This year has caused major economic shifts, the acceleration of some existing trends, and has left some industries staggering. In general, it has been encouraging to see the resilience exhibited by the solar industry in the face of a Covid-19-related economic downturn, although this hasn’t been even across all segments and markets.
With power outages in two U.S. states this month, many are looking to storage solutions to ensure reliable power supply. This, writes Jesse Pichel of Roth Capital Partners, could prove a short-term driver for storage stocks.
From mid-July to early August, prices fell across the board – perhaps for the last time this year, given recent indications that the slide will soon come to an end. Most PV manufacturers have either announced price increases in the range of a few cents per watt for the fourth quarter, or have already released adjusted price lists. But anybody who thinks that they can still buy cheap modules in unlimited quantities for short-term delivery is in for a disappointment, writes Martin Schachinger of pvXchange.com. This year there has been no summer lull.
The Covid-19 pandemic continues to cast a cloud on industries around the world, but the U.S. utility-scale solar segment is still growing, writes IHS Markit solar analyst Maria J. Chea. Around 3 GW of solar PV is set to be installed this year in Texas alone, but opportunities also abound across several other southern U.S. states.
The SNEC 2020 PV Power Expo opened on Aug. 8 in Shanghai. Unlike previous editions, the world’s largest solar trade fair was mostly attended by Chinese participants this year due to the Covid-19 pandemic. While the trade fair used to offer insights into global market trends, volumes were low this year due to a buyer/seller standoff amid rising prices caused by the recent accidents at polysilicon plants in Xinjiang. Also, there was little change in technologies. PV InfoLink’s Corrine Lin offers insights into cells and modules at SNEC 2020.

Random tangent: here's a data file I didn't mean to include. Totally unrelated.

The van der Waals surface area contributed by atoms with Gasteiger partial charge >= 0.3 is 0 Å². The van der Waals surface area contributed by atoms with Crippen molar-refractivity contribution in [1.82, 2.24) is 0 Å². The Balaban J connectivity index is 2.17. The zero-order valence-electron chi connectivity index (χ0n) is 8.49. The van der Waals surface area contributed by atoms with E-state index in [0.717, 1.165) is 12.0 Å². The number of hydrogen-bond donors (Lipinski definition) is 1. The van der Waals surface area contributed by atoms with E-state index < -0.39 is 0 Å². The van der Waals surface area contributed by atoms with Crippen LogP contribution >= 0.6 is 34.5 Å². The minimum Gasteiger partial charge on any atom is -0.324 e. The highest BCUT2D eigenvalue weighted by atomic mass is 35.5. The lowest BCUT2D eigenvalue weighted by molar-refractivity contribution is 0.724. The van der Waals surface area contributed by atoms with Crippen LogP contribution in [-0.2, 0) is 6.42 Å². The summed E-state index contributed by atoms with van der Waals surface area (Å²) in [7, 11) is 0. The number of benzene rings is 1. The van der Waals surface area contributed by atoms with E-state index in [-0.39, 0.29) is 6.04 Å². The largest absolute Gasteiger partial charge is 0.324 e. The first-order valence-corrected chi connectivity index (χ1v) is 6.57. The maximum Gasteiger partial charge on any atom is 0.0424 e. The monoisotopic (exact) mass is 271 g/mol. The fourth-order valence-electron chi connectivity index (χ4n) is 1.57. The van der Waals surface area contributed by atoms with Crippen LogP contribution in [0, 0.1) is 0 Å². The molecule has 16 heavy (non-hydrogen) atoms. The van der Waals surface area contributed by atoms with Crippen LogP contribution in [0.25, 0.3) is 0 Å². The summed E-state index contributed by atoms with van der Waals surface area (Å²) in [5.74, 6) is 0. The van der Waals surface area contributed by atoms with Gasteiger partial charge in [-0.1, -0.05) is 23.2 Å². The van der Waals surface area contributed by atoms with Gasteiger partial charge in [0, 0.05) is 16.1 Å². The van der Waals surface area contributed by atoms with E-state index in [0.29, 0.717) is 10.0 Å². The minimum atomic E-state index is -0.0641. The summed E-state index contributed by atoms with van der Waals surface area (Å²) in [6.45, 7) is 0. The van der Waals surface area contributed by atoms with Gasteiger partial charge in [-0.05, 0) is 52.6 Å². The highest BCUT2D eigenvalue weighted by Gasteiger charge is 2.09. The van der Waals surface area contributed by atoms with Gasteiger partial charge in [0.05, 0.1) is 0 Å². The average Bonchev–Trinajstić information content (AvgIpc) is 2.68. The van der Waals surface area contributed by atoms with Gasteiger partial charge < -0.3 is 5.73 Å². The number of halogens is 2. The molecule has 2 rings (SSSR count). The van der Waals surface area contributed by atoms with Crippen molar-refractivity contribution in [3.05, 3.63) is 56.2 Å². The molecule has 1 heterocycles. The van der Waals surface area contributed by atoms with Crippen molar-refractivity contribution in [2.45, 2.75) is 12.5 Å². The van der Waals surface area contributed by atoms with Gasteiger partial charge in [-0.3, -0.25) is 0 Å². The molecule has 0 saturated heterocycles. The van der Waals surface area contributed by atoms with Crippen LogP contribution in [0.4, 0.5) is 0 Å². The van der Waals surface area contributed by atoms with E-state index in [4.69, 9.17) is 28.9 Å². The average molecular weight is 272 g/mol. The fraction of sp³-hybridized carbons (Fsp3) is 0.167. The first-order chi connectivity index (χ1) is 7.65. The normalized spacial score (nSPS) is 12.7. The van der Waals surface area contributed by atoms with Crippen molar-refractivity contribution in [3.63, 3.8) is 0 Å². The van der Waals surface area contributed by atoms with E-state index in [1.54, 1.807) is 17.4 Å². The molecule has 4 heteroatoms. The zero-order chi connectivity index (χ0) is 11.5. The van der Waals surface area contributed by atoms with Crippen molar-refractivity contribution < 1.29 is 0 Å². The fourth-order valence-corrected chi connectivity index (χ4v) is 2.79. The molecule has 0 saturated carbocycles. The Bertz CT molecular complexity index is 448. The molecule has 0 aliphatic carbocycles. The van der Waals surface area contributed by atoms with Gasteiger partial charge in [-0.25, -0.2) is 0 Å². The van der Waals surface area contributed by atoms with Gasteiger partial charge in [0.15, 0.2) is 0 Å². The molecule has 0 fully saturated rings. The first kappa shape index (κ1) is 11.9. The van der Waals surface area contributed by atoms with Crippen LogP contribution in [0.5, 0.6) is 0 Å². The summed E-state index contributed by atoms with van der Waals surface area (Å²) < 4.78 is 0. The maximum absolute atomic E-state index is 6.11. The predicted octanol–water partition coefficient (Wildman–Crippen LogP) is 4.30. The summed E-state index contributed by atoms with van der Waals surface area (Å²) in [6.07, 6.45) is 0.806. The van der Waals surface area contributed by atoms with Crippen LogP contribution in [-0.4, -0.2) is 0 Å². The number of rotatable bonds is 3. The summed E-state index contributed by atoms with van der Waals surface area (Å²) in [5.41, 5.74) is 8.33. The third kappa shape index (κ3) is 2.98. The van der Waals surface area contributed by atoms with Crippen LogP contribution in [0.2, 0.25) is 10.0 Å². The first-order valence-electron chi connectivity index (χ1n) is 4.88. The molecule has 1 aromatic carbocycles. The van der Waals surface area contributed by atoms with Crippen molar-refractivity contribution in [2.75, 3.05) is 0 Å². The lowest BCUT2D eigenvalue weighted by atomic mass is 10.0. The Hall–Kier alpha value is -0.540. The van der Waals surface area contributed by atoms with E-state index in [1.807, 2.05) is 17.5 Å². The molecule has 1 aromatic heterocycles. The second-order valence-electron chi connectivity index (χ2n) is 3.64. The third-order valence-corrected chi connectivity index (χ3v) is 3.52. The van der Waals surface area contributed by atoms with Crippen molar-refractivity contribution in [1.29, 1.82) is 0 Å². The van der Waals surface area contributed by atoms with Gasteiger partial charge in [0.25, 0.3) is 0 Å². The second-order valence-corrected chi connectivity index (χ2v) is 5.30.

Energy markets are not exactly free markets, and the replacement of existing generation is not entirely tied to price. There are artificial regulatory constructs and financial structures built into energy markets which can favor certain parties (utilities) and fuels (legacy coal, gas, and nuclear).
It has already been a complicated year in terms of private investments in Mexico’s energy sector. And for solar, a lack of policy certainty and a government supportive of the fossil fuels industry are serving to further muddy the waters for projects already in development, while putting the brakes on any new plans.
The quiet prairie landscape of Vulcan County, a rural stretch of southern Alberta, is set to become the site of Canada’s largest solar energy facility – the 400 MW Travers Solar Project. And with the region’s oil industry struggling with low demand and lower prices, solar could provide a lifeline to Alberta in meeting energy demand and providing jobs.
Racking is the unsung hero of a PV installation, securing panels and protecting wiring while keeping the panels faceing the sun to ensure maximum energy yield. And innovations in the field help installers and developers to squeeze every available kilowatt-hour out of a project. Eric Wesoff and Tim Sylvia take a look at some of the latest products in the U.S. rooftop racking market.
With bifacial modules making their way into the mainstream, tracker manufacturers and energy companies are operating test facilities around the world. To drive the LCOE as low as possible, tracker manufacturers now also care about what is happening underneath the modules, and not just above. As the power comes from light reflected from the ground, increasing that reflectivity has been mooted by many stakeholders. This is not without complication, however, and the quest for optimization goes into the next round.
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